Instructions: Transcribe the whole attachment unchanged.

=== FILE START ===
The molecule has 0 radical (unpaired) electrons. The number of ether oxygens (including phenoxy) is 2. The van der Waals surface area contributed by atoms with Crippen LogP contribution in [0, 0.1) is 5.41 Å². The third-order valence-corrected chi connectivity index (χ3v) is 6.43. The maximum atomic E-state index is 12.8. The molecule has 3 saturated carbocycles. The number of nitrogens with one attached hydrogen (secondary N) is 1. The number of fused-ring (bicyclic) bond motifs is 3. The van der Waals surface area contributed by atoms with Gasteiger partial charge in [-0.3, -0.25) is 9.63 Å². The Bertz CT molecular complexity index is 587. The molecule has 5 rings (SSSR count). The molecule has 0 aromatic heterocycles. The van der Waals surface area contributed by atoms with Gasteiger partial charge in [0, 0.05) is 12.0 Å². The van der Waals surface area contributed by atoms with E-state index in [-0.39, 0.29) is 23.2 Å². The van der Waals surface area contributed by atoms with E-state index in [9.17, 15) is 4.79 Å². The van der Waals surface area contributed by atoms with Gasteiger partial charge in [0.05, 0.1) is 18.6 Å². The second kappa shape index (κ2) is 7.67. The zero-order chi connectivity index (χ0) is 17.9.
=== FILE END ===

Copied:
The molecule has 0 radical (unpaired) electrons. The number of ether oxygens (including phenoxy) is 2. The van der Waals surface area contributed by atoms with Crippen LogP contribution in [0, 0.1) is 5.41 Å². The third-order valence-corrected chi connectivity index (χ3v) is 6.43. The maximum atomic E-state index is 12.8. The molecule has 3 saturated carbocycles. The number of nitrogens with one attached hydrogen (secondary N) is 1. The number of fused-ring (bicyclic) bond motifs is 3. The van der Waals surface area contributed by atoms with Gasteiger partial charge in [-0.3, -0.25) is 9.63 Å². The Bertz CT molecular complexity index is 587. The molecule has 5 rings (SSSR count). The molecule has 0 aromatic heterocycles. The van der Waals surface area contributed by atoms with Gasteiger partial charge in [0, 0.05) is 12.0 Å². The van der Waals surface area contributed by atoms with E-state index in [-0.39, 0.29) is 23.2 Å². The van der Waals surface area contributed by atoms with E-state index in [9.17, 15) is 4.79 Å². The van der Waals surface area contributed by atoms with Gasteiger partial charge in [0.05, 0.1) is 18.6 Å². The second kappa shape index (κ2) is 7.67. The zero-order chi connectivity index (χ0) is 17.9.